Basic Biology of Aging at the University of Washington

George M. Martin, Ph.D.


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Dr. Martin's full body of research concentrates on the process of biology, pathology, and chemistry of aging. His program mainstay, Gene Action in the Pathobiology of Aging, is in its 21st year. His group evaluates transgenic mice overexpressing genes that have the potential to protect the DNA of aging mammalian cells from oxidative damage, to enhance life span, and to retard age-related disorders (based at Duke University). As part of the National Long-term Care Survey, the laboratory isolates DNA from 1,500 persons plus DNA and mononuclear cells from an additional 2,000 persons. They then genotype APOE and three WRN polymorphisms, bank blood cells, pilot haplotype determinations from a subset of these individuals, and link the data back to Duke University where correlation of genotype to health and cognition status is made.

Other projects related to Alzheimer's disease include Genetic Instability and Knockout Mice, in which his laboratory creates and evaluates transgenic mouse models of Werner Syndrome; the kinetics of replication of T. Brucei in the blood stream of experimentally infected transgenic mice engineered to express either the human APOE 2, 3, or 4 alleles at the sites of their endogenous APOE loci; and a study of the modulation of expression of FE65, a facilitator of beta amyloidogenesis, in which they correlate expression of FE65 with levels of AD pathology and cognitive function.

Dr. Martin has been Attending Pathologist since 1959, Professor of Pathology since 1968, and Adjunct Professor of Genetics since 1975. He directed the Alzheimer Disease Research Center 1985-1999, and he founded and directed the Medical Scientist Training Program at the University of Washington 1970-1973. In 1992 he was elected Member, Institute of Medicine, National Academy of Sciences, and since 1993 he has been a Member, Scientific Advisory Board, Intramural Research Program, National Institute on Aging.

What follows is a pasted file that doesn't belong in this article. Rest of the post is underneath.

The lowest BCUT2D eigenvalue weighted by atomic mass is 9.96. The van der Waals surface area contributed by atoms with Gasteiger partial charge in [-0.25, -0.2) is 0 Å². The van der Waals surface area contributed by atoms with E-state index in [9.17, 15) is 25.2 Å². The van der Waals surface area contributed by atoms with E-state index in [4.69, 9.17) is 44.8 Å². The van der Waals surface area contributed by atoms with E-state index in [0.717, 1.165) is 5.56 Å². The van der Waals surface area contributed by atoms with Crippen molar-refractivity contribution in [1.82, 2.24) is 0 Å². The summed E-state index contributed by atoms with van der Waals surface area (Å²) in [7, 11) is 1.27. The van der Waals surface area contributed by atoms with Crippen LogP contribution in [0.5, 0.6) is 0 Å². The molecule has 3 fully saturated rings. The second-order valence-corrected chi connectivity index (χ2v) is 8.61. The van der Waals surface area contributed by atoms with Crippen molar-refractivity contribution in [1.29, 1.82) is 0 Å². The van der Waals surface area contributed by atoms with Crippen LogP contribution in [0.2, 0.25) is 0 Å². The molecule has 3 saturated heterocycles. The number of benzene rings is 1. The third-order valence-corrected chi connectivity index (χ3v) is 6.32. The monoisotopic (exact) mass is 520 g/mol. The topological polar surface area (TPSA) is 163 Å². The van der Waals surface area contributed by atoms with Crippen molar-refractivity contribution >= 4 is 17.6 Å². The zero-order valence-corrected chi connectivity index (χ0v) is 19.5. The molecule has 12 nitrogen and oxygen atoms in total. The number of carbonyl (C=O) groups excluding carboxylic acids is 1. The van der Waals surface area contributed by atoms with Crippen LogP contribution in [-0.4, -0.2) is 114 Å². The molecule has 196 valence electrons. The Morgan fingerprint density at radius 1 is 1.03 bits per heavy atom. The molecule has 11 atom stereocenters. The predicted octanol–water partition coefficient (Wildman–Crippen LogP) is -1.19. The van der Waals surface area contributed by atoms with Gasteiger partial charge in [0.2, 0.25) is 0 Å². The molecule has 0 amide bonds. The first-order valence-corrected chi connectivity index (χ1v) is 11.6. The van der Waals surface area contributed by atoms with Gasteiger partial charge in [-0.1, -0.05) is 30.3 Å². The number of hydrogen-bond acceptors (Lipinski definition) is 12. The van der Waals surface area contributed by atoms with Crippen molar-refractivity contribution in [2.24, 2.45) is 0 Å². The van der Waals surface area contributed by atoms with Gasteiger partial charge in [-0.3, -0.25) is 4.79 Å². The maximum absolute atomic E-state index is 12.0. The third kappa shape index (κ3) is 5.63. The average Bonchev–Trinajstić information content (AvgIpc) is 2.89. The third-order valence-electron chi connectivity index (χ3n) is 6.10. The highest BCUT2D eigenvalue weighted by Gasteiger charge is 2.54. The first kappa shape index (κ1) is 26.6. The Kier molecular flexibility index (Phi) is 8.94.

Selected Relevant Publications

  • Wang L, Hunt KE, Martin GM, Oshima J. Structure and function of the human Werner syndrome gene promoter: evidence for transcriptional modulation. Nucleic Acids Res 26:3480-3485, 1998.
  • Ogburn CE, Austad SN, Holmes DJ, Kiklevich JV, Gollahon K, Rabinovitch PS, Martin GM. Cultured renal epithelial cells from birds and mice: enhanced resistance of avian cells to oxidative stress and DNA damage. J Gerontology 53A:B287-B292, 1998.
  • Martin GM. Genetic approaches to aging research: opportunities for progress utilizing avian, murine and human species. In: Molecular Biology of Aging, Alfred Benzon Symposium 44. V Bohr, B Clark, T Stevnsner, eds. pp 17-24. Copenhagen, 1999.
  • Martin GM. Genes that modulate longevity and senescence. In: Paradoxes of Longevity. Foundation Ipsen, World Health Organization, 1999.
  • Martin GM, Oshima J, Gray MD, Poot MP. What geriatricians should know about the Werner syndrome. J Am Geriatr Soc 4:1136-1144, 1999.
  • Castro E, Ogburn C, Hunt K, Rilvis R, Louhija J, Penttinen R, Erkkola R, Panduro A, Riestra R, Piussan C, Deeb S, Wang L, Edland S, Martin GM, Oshima J. Polymorphisms at the Werner locus:I. newly identified polymorphisms, ethnic variability of 1367Cy/Arg, and its stability in a population of Finnish centenarians. Am J Med Genet 82:399-403, 1999.
  • Martin GM. APOE alleles and lipophylic pathogens. Neurobiol Aging 20:441-443, 2000.
  • Martin GM. Molecular mechanisms of late-life dementias. Exp Gerontol 35:439-443, 2000.
  • Castro E, Edland SD, Lee L, Ogburn CE, Deeb SS, Brown G, Panduro A, Riestra R, Tilvis R, Louhija J, Penttinen R, Erkkola R, Wang L, Martin GM, Oshima J. Polymorphisms at the Werner locus: II. 1074Leu/Phe, 1367Cys/Arg, longevity, and atherosclerosis. Am J Med Genet 95:374-380, 2000.
  • Ogburn CE, Carlberg K, Ottinger MA, Holmes DJ, Martin GM, Austad SN. Exceptional cellular resistance to oxidative damage in long-lived birds requires active gene expression. J Gerontol A Biol Sci Med Sci 56:B468-474, 2001.